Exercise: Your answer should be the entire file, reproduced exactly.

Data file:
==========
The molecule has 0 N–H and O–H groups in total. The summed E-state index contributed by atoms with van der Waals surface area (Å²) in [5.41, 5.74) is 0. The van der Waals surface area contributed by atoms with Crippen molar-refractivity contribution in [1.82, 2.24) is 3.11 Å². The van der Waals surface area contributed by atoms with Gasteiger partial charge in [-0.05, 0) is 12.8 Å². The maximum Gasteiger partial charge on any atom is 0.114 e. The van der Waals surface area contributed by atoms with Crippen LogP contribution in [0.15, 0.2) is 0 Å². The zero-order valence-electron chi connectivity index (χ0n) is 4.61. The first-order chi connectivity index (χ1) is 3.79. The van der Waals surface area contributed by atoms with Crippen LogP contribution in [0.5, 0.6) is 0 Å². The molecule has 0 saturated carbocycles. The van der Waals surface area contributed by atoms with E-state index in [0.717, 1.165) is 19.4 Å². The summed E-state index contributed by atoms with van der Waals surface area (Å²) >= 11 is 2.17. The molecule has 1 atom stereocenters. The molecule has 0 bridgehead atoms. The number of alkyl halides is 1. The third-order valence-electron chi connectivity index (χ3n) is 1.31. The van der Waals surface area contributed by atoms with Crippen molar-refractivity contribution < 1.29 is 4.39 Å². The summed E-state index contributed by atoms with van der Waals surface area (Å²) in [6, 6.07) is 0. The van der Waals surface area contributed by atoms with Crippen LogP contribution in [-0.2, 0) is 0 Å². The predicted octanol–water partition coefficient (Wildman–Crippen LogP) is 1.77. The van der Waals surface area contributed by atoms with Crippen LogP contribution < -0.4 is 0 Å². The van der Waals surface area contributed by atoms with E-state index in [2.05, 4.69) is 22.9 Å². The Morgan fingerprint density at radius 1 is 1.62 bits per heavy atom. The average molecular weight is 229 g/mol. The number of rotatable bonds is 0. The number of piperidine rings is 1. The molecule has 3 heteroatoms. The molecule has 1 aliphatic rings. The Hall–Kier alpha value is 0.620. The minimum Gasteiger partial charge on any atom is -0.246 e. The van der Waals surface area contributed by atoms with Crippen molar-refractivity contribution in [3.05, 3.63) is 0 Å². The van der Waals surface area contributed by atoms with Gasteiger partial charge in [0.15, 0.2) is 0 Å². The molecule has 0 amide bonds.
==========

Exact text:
The molecule has 0 N–H and O–H groups in total. The summed E-state index contributed by atoms with van der Waals surface area (Å²) in [5.41, 5.74) is 0. The van der Waals surface area contributed by atoms with Crippen molar-refractivity contribution in [1.82, 2.24) is 3.11 Å². The van der Waals surface area contributed by atoms with Gasteiger partial charge in [-0.05, 0) is 12.8 Å². The maximum Gasteiger partial charge on any atom is 0.114 e. The van der Waals surface area contributed by atoms with Crippen LogP contribution in [0.15, 0.2) is 0 Å². The zero-order valence-electron chi connectivity index (χ0n) is 4.61. The first-order chi connectivity index (χ1) is 3.79. The van der Waals surface area contributed by atoms with Crippen LogP contribution in [0.5, 0.6) is 0 Å². The molecule has 0 saturated carbocycles. The van der Waals surface area contributed by atoms with E-state index in [0.717, 1.165) is 19.4 Å². The summed E-state index contributed by atoms with van der Waals surface area (Å²) >= 11 is 2.17. The molecule has 1 atom stereocenters. The molecule has 0 bridgehead atoms. The number of alkyl halides is 1. The third-order valence-electron chi connectivity index (χ3n) is 1.31. The van der Waals surface area contributed by atoms with Crippen molar-refractivity contribution < 1.29 is 4.39 Å². The summed E-state index contributed by atoms with van der Waals surface area (Å²) in [6, 6.07) is 0. The van der Waals surface area contributed by atoms with Crippen LogP contribution in [-0.2, 0) is 0 Å². The predicted octanol–water partition coefficient (Wildman–Crippen LogP) is 1.77. The van der Waals surface area contributed by atoms with Crippen LogP contribution < -0.4 is 0 Å². The van der Waals surface area contributed by atoms with E-state index in [2.05, 4.69) is 22.9 Å². The Morgan fingerprint density at radius 1 is 1.62 bits per heavy atom. The average molecular weight is 229 g/mol. The number of rotatable bonds is 0. The number of piperidine rings is 1. The molecule has 3 heteroatoms. The molecule has 1 aliphatic rings. The Hall–Kier alpha value is 0.620. The minimum Gasteiger partial charge on any atom is -0.246 e. The van der Waals surface area contributed by atoms with Crippen molar-refractivity contribution in [3.05, 3.63) is 0 Å². The van der Waals surface area contributed by atoms with Gasteiger partial charge in [0.15, 0.2) is 0 Å². The molecule has 0 amide bonds.